View Article: PubMed Central - PubMed

Affiliation: American Peptide Company Inc., Sunnyvale, CA 94086, USA.

ABSTRACT
This paper discusses the role of peptides in cancer therapy with special emphasis on peptide drugs which are already approved and those in clinical trials. The potential of peptides in cancer treatment is evident from a variety of different strategies that are available to address the progression of tumor growth and propagation of the disease. Use of peptides that can directly target cancer cells without affecting normal cells (targeted therapy) is evolving as an alternate strategy to conventional chemotherapy. Peptide can be utilized directly as a cytotoxic agent through various mechanisms or can act as a carrier of cytotoxic agents and radioisotopes by specifically targeting cancer cells. Peptide-based hormonal therapy has been extensively studied and utilized for the treatment of breast and prostate cancers. Tremendous amount of clinical data is currently available attesting to the efficiency of peptide-based cancer vaccines. Combination therapy is emerging as an important strategy to achieve synergistic effects in fighting cancer as a single method alone may not be efficient enough to yield positive results. Combining immunotherapy with conventional therapies such as radiation and chemotherapy or combining an anticancer peptide with a nonpeptidic cytotoxic drug is an example of this emerging field.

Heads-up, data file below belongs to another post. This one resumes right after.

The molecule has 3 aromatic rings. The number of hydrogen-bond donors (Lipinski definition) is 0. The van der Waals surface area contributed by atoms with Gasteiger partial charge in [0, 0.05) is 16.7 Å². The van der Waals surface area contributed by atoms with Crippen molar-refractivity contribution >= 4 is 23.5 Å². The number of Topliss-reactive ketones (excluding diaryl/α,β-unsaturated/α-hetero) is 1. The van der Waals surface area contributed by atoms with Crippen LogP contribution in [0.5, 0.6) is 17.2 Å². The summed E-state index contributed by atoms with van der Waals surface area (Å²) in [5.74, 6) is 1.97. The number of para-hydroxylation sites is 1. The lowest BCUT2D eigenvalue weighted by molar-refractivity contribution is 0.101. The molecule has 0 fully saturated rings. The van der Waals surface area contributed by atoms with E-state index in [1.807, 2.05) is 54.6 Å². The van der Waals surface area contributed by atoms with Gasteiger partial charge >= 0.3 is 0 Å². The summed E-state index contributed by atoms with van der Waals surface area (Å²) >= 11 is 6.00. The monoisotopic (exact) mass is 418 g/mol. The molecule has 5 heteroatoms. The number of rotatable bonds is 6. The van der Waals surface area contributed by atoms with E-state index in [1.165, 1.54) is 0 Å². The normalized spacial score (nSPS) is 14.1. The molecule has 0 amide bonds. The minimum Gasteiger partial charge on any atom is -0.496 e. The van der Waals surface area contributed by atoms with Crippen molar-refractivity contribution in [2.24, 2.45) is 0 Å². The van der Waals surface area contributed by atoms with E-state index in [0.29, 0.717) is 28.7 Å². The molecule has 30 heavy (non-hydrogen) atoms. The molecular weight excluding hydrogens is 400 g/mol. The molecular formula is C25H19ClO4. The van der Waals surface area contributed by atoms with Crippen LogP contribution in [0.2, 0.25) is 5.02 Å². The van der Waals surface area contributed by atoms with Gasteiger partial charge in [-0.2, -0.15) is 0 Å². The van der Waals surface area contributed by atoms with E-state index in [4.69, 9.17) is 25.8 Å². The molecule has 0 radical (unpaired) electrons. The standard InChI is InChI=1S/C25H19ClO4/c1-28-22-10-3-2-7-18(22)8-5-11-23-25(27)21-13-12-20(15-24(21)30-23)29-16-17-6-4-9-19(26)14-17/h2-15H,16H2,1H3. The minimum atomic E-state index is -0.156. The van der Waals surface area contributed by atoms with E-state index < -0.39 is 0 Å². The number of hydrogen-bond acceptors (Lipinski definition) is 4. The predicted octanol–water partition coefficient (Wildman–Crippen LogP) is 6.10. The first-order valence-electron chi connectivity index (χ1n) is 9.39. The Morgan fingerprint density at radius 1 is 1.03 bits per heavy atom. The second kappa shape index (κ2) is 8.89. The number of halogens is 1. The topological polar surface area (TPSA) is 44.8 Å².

No MeSH data available.


Related in: MedlinePlus